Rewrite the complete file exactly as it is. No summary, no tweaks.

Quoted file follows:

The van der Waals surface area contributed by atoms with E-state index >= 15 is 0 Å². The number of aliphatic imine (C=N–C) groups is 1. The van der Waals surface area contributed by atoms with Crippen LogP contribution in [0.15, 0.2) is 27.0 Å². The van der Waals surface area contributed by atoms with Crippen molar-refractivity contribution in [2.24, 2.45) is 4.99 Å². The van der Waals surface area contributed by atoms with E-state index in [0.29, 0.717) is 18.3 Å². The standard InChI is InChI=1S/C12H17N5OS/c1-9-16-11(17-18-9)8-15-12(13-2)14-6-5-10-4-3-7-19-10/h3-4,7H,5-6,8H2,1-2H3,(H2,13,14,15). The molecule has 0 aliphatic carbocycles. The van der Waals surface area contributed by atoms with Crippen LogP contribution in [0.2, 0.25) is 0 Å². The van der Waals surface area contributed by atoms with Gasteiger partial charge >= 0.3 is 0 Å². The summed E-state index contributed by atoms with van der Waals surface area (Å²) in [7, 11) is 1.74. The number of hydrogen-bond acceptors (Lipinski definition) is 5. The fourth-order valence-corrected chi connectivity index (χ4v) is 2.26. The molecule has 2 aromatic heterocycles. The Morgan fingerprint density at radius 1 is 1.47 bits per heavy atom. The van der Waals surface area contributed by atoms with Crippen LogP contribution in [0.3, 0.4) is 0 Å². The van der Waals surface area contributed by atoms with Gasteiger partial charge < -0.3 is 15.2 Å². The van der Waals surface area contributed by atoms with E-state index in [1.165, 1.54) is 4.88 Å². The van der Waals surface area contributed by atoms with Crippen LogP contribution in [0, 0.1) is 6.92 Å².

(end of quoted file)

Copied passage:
The van der Waals surface area contributed by atoms with E-state index >= 15 is 0 Å². The number of aliphatic imine (C=N–C) groups is 1. The van der Waals surface area contributed by atoms with Crippen LogP contribution in [0.15, 0.2) is 27.0 Å². The van der Waals surface area contributed by atoms with Crippen molar-refractivity contribution in [2.24, 2.45) is 4.99 Å². The van der Waals surface area contributed by atoms with E-state index in [0.29, 0.717) is 18.3 Å². The standard InChI is InChI=1S/C12H17N5OS/c1-9-16-11(17-18-9)8-15-12(13-2)14-6-5-10-4-3-7-19-10/h3-4,7H,5-6,8H2,1-2H3,(H2,13,14,15). The molecule has 0 aliphatic carbocycles. The van der Waals surface area contributed by atoms with Crippen LogP contribution in [0.2, 0.25) is 0 Å². The van der Waals surface area contributed by atoms with Gasteiger partial charge >= 0.3 is 0 Å². The summed E-state index contributed by atoms with van der Waals surface area (Å²) in [7, 11) is 1.74. The number of hydrogen-bond acceptors (Lipinski definition) is 5. The fourth-order valence-corrected chi connectivity index (χ4v) is 2.26. The molecule has 2 aromatic heterocycles. The Morgan fingerprint density at radius 1 is 1.47 bits per heavy atom. The van der Waals surface area contributed by atoms with Crippen LogP contribution in [0.3, 0.4) is 0 Å². The van der Waals surface area contributed by atoms with Gasteiger partial charge < -0.3 is 15.2 Å². The van der Waals surface area contributed by atoms with E-state index in [1.165, 1.54) is 4.88 Å². The van der Waals surface area contributed by atoms with Crippen LogP contribution in [0, 0.1) is 6.92 Å².